But that doesn’t explain most of these board-members-gone-wild stories. Rather, two things jump out to us. First, a lot of board members are on boards for reasons not really related to the governance of the charity in question but for the self-aggrandizement or even self-inurement of the trustee himself or herself. In almost all cases, the revelations about misbehaving board members came from external oversight or external inquiry, whether from the UK’s Charity Commission, or U.S. government agencies, or the investigative posture of the press, not from concerns raised by other board members. The mission connection of some board members to their nonprofits appears a bit tenuous.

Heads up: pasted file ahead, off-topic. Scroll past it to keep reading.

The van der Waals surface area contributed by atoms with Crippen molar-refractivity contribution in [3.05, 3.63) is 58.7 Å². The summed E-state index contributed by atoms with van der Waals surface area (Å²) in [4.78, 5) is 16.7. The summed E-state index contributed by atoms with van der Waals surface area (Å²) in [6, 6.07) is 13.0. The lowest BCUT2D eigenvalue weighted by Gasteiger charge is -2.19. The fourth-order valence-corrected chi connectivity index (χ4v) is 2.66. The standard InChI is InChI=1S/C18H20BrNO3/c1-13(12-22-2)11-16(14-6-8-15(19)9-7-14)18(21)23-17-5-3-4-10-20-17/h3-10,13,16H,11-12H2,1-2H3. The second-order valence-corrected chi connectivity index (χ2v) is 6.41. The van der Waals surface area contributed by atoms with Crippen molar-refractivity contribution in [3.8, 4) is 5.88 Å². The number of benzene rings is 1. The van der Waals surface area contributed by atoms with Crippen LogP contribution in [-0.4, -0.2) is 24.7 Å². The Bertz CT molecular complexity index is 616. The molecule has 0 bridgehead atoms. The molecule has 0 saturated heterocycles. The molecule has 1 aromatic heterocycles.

The other point is that it seems that trustees who are supposed to be providing oversight to the nonprofits they manage often need oversight themselves. The task of holding trustees to fulfill their legitimate functions seems frequently to come not from the IRS or state attorneys general, but from staff (as in the Temple University faculty) or the public at large. This isn’t a matter of “stakeholder revolt,” but a need for a two-way street where board members realize that their nonprofit organization’s constituents need and expect to have nonprofit trustees operate credibly and honestly—and will keep an eye on them to make sure that happens. Unless people are mobilized to “own” their nonprofit community-based groups, there will be more out-of-control trustees.—Rick Cohen